Bob Shorten, head of the Dyson School of Engineering at AI Alliance member Imperial College London, noted that in addition to the fundamental research expected at university AI labs, there also are resources, such as what he called a “key health data resource in the U.K.,” that are not available to commercial developers.

“What is the role of the university in this space where resource and capability largely sits in the corporate sector?” Shorten asked in an email. “We would argue it is around innovation, trust and ethics, and conceptual development.”

Public Investment Accelerates

Worldwide, national, and regional governments indeed are beginning to invest significant amounts into building AI infrastructure that can rival industry to, as Bommasani suggested, take advantage of data that may not be immediately attractive to proprietary developers:

  • In the U.S., following directives issued in an executive order from President Joseph Biden in October 2023, the National Science Foundation (NSF) announced an estimated $2.6-billion investment in the National Artificial Intelligence Research Resource (NAIRR), which began pilot activities in January 2024. Among the four pillars of the pilot is NAIRR Open, which the NSF says “will enable open AI research through access to diverse AI resources via the NAIRR Pilot Portal and coordinated allocations.”

  • The U.K. announced in November 2023 a £225-million ($286-million) investment in a supercomputer at the University of Bristol, powered by 5,000 Nvidia GH200 superchips and capable of 200 quadrillion calculations per second. Dubbed Isambard-AI, it will offer computing capacity for researchers and industry to make AI-driven breakthroughs in fields such as robotics, big data, climate research, and drug discovery.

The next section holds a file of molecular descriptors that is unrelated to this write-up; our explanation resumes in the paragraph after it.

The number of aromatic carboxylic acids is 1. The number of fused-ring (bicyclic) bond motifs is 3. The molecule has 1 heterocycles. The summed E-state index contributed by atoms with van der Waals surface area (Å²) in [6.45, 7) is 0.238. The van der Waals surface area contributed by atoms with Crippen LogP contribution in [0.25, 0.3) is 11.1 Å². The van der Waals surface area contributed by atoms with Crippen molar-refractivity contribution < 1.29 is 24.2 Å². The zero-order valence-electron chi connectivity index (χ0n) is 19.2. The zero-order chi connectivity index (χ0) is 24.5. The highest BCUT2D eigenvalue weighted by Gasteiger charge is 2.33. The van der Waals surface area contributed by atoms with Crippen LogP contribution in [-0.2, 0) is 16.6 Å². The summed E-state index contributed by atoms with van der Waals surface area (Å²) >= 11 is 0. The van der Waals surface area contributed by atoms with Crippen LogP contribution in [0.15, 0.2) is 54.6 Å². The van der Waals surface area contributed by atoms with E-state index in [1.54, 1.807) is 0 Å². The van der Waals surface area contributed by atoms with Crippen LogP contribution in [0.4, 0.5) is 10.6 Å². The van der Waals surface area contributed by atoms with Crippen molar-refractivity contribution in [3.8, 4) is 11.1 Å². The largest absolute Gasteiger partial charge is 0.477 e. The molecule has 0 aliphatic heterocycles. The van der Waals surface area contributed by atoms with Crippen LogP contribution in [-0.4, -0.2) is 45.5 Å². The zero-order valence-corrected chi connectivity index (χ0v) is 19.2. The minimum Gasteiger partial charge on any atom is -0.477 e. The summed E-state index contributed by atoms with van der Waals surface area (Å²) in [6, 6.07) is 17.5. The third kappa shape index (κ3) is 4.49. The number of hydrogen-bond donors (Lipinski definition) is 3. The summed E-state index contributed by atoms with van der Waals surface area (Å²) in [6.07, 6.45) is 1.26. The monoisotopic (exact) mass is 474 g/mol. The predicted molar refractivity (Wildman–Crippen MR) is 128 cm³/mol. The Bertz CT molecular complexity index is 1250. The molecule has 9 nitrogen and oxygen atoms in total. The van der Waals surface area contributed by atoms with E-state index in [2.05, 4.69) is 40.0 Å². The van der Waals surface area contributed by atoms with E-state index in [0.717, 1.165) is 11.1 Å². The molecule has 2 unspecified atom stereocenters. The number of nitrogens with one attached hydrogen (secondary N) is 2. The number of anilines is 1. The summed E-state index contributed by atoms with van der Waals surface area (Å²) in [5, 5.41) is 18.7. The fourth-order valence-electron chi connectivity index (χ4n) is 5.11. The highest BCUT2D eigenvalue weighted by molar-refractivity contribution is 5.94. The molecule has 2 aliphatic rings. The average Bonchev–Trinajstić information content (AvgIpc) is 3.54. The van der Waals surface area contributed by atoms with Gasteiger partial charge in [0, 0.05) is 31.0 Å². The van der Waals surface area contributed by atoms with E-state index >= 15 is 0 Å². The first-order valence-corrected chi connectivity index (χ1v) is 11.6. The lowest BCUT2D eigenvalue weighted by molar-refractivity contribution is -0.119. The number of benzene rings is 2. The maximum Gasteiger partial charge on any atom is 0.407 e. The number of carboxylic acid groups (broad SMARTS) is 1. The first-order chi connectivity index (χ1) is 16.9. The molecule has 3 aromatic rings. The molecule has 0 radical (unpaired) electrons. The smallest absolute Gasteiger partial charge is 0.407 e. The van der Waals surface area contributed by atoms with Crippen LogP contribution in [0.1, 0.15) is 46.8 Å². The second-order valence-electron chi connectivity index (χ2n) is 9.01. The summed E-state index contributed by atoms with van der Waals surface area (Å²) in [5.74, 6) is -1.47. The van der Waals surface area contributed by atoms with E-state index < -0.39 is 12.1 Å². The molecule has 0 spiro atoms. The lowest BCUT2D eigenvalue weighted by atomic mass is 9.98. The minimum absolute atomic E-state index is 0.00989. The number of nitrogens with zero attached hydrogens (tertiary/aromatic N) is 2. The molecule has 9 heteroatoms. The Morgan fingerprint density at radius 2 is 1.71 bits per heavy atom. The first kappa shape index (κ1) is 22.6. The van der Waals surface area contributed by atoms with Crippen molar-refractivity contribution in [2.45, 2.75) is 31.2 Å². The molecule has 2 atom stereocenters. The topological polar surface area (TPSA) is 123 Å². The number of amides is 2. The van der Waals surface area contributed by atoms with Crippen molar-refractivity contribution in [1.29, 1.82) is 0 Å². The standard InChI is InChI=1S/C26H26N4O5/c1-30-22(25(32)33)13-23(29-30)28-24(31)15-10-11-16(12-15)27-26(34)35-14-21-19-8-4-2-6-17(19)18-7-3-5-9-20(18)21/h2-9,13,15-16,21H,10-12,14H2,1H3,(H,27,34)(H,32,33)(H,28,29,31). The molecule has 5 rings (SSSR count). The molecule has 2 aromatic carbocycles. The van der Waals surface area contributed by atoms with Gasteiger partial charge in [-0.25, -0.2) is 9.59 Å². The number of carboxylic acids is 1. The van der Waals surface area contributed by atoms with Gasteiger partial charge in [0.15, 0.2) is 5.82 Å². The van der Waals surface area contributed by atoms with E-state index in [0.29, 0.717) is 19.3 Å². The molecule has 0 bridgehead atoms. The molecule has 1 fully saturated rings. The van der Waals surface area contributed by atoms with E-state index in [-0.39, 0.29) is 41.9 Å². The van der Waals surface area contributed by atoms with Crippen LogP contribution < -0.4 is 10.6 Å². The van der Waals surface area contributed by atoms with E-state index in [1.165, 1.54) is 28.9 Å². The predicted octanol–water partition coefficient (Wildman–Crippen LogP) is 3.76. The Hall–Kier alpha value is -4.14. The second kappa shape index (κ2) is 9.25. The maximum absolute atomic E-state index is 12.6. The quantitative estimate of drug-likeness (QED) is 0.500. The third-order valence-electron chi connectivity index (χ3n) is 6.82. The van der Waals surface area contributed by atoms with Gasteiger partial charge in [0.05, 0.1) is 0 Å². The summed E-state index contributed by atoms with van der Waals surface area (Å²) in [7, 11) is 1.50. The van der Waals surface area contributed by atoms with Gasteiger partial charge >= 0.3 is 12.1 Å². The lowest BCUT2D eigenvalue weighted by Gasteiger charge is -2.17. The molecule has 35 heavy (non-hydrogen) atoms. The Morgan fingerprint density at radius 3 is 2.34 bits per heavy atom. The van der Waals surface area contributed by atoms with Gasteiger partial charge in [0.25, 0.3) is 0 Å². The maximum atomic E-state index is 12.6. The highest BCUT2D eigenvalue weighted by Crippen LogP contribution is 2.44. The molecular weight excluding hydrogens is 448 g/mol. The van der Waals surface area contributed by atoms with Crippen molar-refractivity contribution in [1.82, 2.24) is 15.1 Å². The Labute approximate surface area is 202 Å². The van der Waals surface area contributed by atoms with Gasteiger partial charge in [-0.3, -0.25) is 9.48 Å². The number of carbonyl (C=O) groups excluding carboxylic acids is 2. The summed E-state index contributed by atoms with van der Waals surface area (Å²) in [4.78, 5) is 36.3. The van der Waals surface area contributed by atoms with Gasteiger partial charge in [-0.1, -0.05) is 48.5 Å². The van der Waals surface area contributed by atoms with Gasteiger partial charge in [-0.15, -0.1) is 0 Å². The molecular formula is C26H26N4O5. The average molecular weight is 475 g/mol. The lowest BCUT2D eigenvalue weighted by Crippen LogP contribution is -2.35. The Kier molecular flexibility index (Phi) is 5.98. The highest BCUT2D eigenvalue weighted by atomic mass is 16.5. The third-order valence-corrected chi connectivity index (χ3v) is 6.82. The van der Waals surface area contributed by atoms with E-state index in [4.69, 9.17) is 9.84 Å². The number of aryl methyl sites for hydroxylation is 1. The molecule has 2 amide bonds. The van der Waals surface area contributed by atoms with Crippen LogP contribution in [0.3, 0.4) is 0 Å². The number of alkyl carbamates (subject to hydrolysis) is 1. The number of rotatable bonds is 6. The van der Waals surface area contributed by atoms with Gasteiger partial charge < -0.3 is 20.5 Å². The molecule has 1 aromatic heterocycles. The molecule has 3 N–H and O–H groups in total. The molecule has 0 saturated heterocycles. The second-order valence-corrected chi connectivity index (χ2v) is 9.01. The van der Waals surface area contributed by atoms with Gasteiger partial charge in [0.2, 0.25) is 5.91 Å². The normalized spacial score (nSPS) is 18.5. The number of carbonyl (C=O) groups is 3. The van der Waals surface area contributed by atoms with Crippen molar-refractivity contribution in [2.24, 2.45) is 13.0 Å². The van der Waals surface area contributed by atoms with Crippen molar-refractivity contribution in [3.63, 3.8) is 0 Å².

• Japanese researchers at the Tokyo Institute of Technology, Tohoku University, Fujitsu Ltd., and the nationally-funded RIKEN research agency, began collaborative work on native Japanese LLMs in May 2023. The research, which was slated to run through the end of March 2024, will train models on the Fugaku supercomputer, and the partners plan to publish their research results on GitHub and the AI open source repository Hugging Face in fiscal 2024.

  • The European Commission (EC) announced its €1-billion ($1.07-billion) annual minimum investment in AI as stipulated in 2021 was met in both that year and 2022. In January 2024, the EC also released an updated communication of its coordinated AI plan that emphasizes generative AI more heavily than previous guidelines. Key in its provisions is the acceleration of development and deployment of Common European Data Spaces; the first stipulated property of these spaces is that they “are open for the participation of all organizations and individuals.”

The EC plan also established two consortia, including the Alliance for Language Technologies, “to address the shortage of European languages data for the training of AI solutions, as well as to uphold Europe’s linguistic diversity and cultural richness. This will support the development of European large language models.”

Adjusting the Practices of ‘Open Software’ to ‘Open AI’

The mantra first credited in 1999 to Eric Raymond in his seminal treatise on open source software—“Given enough eyeballs, all bugs are shallow”—has served as a useful aphorism about the utility and overall safety of writing open source software for more than 20 years. But using the principles of writing open source code to form a similar ecosystem for AI will be much more painstaking, according to Stanford’s Bommasani.

“Because it’s a black box, even if I tell you that LLaMa 2, or GPT-4 for that matter, has a problem with hallucinating, even in a narrow domain, it’s not obvious,” he said. “I can’t go to line 43 of the code and change something and it’s fixed. First of all, the intervention might require retraining the model, which is much more capital intensive than going to fix some lines of code.”